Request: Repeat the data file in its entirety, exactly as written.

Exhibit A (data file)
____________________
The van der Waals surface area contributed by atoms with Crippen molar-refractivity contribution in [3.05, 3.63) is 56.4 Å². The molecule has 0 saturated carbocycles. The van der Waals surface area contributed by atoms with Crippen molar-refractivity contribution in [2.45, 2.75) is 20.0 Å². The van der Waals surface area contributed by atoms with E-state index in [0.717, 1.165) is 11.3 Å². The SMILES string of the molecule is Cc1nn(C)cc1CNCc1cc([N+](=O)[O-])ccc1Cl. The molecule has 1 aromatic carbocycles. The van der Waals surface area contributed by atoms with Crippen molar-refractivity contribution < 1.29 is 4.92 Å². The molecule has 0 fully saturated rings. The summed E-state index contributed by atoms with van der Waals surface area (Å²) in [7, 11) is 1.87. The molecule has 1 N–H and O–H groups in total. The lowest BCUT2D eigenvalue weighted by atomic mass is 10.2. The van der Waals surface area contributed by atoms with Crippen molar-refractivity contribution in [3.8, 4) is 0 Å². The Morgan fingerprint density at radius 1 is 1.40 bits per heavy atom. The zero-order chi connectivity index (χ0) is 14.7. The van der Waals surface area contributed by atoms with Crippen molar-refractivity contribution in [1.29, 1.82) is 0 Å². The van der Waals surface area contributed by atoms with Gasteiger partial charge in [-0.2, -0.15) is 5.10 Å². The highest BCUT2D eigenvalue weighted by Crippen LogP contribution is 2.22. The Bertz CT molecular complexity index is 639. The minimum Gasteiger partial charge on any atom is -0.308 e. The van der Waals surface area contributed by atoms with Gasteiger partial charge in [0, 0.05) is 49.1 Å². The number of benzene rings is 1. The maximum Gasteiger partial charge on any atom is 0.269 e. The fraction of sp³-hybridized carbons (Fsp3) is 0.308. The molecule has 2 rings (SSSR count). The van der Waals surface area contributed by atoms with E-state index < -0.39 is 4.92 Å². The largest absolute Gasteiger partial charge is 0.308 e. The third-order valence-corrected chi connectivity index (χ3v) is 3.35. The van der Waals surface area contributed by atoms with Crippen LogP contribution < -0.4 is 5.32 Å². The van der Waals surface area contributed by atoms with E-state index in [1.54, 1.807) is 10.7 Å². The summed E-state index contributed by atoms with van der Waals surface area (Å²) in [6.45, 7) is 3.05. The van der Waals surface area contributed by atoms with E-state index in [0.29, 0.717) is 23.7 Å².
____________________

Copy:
The van der Waals surface area contributed by atoms with Crippen molar-refractivity contribution in [3.05, 3.63) is 56.4 Å². The molecule has 0 saturated carbocycles. The van der Waals surface area contributed by atoms with Crippen molar-refractivity contribution in [2.45, 2.75) is 20.0 Å². The van der Waals surface area contributed by atoms with E-state index in [0.717, 1.165) is 11.3 Å². The SMILES string of the molecule is Cc1nn(C)cc1CNCc1cc([N+](=O)[O-])ccc1Cl. The molecule has 1 aromatic carbocycles. The van der Waals surface area contributed by atoms with Crippen molar-refractivity contribution < 1.29 is 4.92 Å². The molecule has 0 fully saturated rings. The summed E-state index contributed by atoms with van der Waals surface area (Å²) in [7, 11) is 1.87. The molecule has 1 N–H and O–H groups in total. The lowest BCUT2D eigenvalue weighted by atomic mass is 10.2. The van der Waals surface area contributed by atoms with Crippen molar-refractivity contribution in [3.8, 4) is 0 Å². The Morgan fingerprint density at radius 1 is 1.40 bits per heavy atom. The zero-order chi connectivity index (χ0) is 14.7. The van der Waals surface area contributed by atoms with Crippen molar-refractivity contribution in [1.29, 1.82) is 0 Å². The van der Waals surface area contributed by atoms with Gasteiger partial charge in [-0.2, -0.15) is 5.10 Å². The highest BCUT2D eigenvalue weighted by Crippen LogP contribution is 2.22. The Bertz CT molecular complexity index is 639. The minimum Gasteiger partial charge on any atom is -0.308 e. The van der Waals surface area contributed by atoms with Gasteiger partial charge in [0, 0.05) is 49.1 Å². The number of benzene rings is 1. The maximum Gasteiger partial charge on any atom is 0.269 e. The fraction of sp³-hybridized carbons (Fsp3) is 0.308. The molecule has 2 rings (SSSR count). The van der Waals surface area contributed by atoms with E-state index < -0.39 is 4.92 Å². The largest absolute Gasteiger partial charge is 0.308 e. The third-order valence-corrected chi connectivity index (χ3v) is 3.35. The van der Waals surface area contributed by atoms with Crippen LogP contribution < -0.4 is 5.32 Å². The van der Waals surface area contributed by atoms with E-state index in [1.54, 1.807) is 10.7 Å². The summed E-state index contributed by atoms with van der Waals surface area (Å²) in [6.45, 7) is 3.05. The van der Waals surface area contributed by atoms with E-state index in [0.29, 0.717) is 23.7 Å².